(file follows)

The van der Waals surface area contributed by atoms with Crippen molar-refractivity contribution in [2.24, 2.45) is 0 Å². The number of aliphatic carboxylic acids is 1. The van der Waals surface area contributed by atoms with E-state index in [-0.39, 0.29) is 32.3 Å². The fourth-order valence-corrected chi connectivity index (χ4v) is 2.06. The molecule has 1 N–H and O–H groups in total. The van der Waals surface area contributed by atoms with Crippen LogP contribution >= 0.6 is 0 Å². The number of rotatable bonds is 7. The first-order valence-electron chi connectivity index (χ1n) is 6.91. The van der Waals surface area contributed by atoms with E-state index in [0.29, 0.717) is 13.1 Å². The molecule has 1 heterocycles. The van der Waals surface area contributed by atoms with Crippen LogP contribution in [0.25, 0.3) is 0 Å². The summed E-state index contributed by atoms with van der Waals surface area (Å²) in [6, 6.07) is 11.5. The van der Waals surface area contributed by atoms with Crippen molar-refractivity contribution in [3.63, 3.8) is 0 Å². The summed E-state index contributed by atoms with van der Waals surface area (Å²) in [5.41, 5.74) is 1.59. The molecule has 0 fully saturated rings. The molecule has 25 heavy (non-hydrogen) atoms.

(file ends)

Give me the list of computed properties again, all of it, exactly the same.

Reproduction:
The van der Waals surface area contributed by atoms with Crippen molar-refractivity contribution in [2.24, 2.45) is 0 Å². The number of aliphatic carboxylic acids is 1. The van der Waals surface area contributed by atoms with E-state index in [-0.39, 0.29) is 32.3 Å². The fourth-order valence-corrected chi connectivity index (χ4v) is 2.06. The molecule has 1 N–H and O–H groups in total. The van der Waals surface area contributed by atoms with Crippen LogP contribution >= 0.6 is 0 Å². The number of rotatable bonds is 7. The first-order valence-electron chi connectivity index (χ1n) is 6.91. The van der Waals surface area contributed by atoms with E-state index in [0.29, 0.717) is 13.1 Å². The molecule has 1 heterocycles. The van der Waals surface area contributed by atoms with Crippen LogP contribution in [0.25, 0.3) is 0 Å². The summed E-state index contributed by atoms with van der Waals surface area (Å²) in [6, 6.07) is 11.5. The van der Waals surface area contributed by atoms with Crippen molar-refractivity contribution in [3.63, 3.8) is 0 Å². The summed E-state index contributed by atoms with van der Waals surface area (Å²) in [5.41, 5.74) is 1.59. The molecule has 0 fully saturated rings. The molecule has 25 heavy (non-hydrogen) atoms.